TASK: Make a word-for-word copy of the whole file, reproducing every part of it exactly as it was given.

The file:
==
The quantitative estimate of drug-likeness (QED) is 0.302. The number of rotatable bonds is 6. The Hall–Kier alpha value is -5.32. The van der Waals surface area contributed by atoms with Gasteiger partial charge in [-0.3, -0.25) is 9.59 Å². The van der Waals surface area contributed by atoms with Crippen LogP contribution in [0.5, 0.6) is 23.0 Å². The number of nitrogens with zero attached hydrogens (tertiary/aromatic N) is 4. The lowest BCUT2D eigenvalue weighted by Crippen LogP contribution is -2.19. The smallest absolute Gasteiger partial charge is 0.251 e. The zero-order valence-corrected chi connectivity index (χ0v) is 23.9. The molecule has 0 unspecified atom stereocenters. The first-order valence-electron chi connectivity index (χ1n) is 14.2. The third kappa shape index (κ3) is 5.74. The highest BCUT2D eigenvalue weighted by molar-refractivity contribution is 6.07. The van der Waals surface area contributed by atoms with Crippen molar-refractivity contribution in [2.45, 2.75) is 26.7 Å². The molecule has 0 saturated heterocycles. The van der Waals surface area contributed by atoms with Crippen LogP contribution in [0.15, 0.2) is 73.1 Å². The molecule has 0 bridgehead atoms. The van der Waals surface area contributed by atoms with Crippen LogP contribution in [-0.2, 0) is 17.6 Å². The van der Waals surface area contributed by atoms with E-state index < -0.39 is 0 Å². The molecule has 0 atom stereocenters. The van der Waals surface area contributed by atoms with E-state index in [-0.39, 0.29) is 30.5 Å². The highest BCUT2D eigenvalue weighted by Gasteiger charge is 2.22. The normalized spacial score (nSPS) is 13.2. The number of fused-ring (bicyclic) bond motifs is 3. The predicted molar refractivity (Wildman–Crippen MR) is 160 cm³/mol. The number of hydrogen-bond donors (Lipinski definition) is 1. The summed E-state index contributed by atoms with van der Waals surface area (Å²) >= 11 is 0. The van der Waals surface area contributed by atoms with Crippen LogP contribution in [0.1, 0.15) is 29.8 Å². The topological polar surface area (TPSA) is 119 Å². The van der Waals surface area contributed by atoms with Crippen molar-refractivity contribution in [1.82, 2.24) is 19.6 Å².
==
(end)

The quantitative estimate of drug-likeness (QED) is 0.302. The number of rotatable bonds is 6. The Hall–Kier alpha value is -5.32. The van der Waals surface area contributed by atoms with Gasteiger partial charge in [-0.3, -0.25) is 9.59 Å². The van der Waals surface area contributed by atoms with Crippen LogP contribution in [0.5, 0.6) is 23.0 Å². The number of nitrogens with zero attached hydrogens (tertiary/aromatic N) is 4. The lowest BCUT2D eigenvalue weighted by Crippen LogP contribution is -2.19. The smallest absolute Gasteiger partial charge is 0.251 e. The zero-order valence-corrected chi connectivity index (χ0v) is 23.9. The molecule has 0 unspecified atom stereocenters. The first-order valence-electron chi connectivity index (χ1n) is 14.2. The third kappa shape index (κ3) is 5.74. The highest BCUT2D eigenvalue weighted by molar-refractivity contribution is 6.07. The van der Waals surface area contributed by atoms with Crippen molar-refractivity contribution in [2.45, 2.75) is 26.7 Å². The molecule has 0 saturated heterocycles. The van der Waals surface area contributed by atoms with Crippen LogP contribution in [0.15, 0.2) is 73.1 Å². The molecule has 0 bridgehead atoms. The van der Waals surface area contributed by atoms with Crippen LogP contribution in [-0.2, 0) is 17.6 Å². The van der Waals surface area contributed by atoms with E-state index < -0.39 is 0 Å². The molecule has 0 atom stereocenters. The van der Waals surface area contributed by atoms with E-state index in [-0.39, 0.29) is 30.5 Å². The highest BCUT2D eigenvalue weighted by Gasteiger charge is 2.22. The normalized spacial score (nSPS) is 13.2. The number of fused-ring (bicyclic) bond motifs is 3. The predicted molar refractivity (Wildman–Crippen MR) is 160 cm³/mol. The number of hydrogen-bond donors (Lipinski definition) is 1. The summed E-state index contributed by atoms with van der Waals surface area (Å²) >= 11 is 0. The van der Waals surface area contributed by atoms with Crippen LogP contribution in [0.1, 0.15) is 29.8 Å². The topological polar surface area (TPSA) is 119 Å². The van der Waals surface area contributed by atoms with Crippen molar-refractivity contribution in [1.82, 2.24) is 19.6 Å².